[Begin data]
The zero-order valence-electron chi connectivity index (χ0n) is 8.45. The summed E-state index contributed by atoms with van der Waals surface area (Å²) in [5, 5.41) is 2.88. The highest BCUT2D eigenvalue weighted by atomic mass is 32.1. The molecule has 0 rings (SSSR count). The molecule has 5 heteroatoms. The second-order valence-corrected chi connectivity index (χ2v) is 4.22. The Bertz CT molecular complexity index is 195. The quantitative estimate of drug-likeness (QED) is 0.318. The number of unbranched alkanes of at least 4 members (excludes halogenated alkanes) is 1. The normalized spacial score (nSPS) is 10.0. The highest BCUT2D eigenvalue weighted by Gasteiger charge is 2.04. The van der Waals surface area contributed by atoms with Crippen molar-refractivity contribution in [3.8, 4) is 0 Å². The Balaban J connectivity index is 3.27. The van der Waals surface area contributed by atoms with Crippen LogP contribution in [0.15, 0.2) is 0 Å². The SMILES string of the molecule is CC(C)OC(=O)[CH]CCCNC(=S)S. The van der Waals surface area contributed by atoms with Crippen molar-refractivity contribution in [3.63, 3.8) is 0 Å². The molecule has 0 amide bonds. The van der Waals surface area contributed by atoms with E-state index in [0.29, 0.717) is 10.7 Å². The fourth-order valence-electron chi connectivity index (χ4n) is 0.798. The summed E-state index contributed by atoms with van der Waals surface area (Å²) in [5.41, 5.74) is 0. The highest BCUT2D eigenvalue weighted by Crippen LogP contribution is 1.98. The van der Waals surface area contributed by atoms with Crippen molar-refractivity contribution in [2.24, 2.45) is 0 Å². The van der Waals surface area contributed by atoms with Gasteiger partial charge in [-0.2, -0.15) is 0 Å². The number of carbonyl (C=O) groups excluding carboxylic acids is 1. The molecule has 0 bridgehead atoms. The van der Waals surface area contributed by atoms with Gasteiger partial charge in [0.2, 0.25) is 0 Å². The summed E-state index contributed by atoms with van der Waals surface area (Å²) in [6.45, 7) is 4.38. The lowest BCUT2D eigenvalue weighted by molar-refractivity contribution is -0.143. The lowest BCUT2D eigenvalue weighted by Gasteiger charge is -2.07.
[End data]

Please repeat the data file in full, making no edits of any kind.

The zero-order valence-electron chi connectivity index (χ0n) is 8.45. The summed E-state index contributed by atoms with van der Waals surface area (Å²) in [5, 5.41) is 2.88. The highest BCUT2D eigenvalue weighted by atomic mass is 32.1. The molecule has 0 rings (SSSR count). The molecule has 5 heteroatoms. The second-order valence-corrected chi connectivity index (χ2v) is 4.22. The Bertz CT molecular complexity index is 195. The quantitative estimate of drug-likeness (QED) is 0.318. The number of unbranched alkanes of at least 4 members (excludes halogenated alkanes) is 1. The normalized spacial score (nSPS) is 10.0. The highest BCUT2D eigenvalue weighted by Gasteiger charge is 2.04. The van der Waals surface area contributed by atoms with Crippen molar-refractivity contribution in [3.8, 4) is 0 Å². The Balaban J connectivity index is 3.27. The van der Waals surface area contributed by atoms with Crippen LogP contribution in [0.15, 0.2) is 0 Å². The SMILES string of the molecule is CC(C)OC(=O)[CH]CCCNC(=S)S. The van der Waals surface area contributed by atoms with Crippen molar-refractivity contribution in [3.63, 3.8) is 0 Å². The molecule has 0 amide bonds. The van der Waals surface area contributed by atoms with E-state index in [0.29, 0.717) is 10.7 Å². The fourth-order valence-electron chi connectivity index (χ4n) is 0.798. The summed E-state index contributed by atoms with van der Waals surface area (Å²) in [5.41, 5.74) is 0. The highest BCUT2D eigenvalue weighted by Crippen LogP contribution is 1.98. The van der Waals surface area contributed by atoms with Crippen molar-refractivity contribution in [2.24, 2.45) is 0 Å². The van der Waals surface area contributed by atoms with Gasteiger partial charge in [-0.2, -0.15) is 0 Å². The number of carbonyl (C=O) groups excluding carboxylic acids is 1. The molecule has 0 bridgehead atoms. The van der Waals surface area contributed by atoms with Gasteiger partial charge in [0.2, 0.25) is 0 Å². The summed E-state index contributed by atoms with van der Waals surface area (Å²) in [6.45, 7) is 4.38. The lowest BCUT2D eigenvalue weighted by molar-refractivity contribution is -0.143. The lowest BCUT2D eigenvalue weighted by Gasteiger charge is -2.07.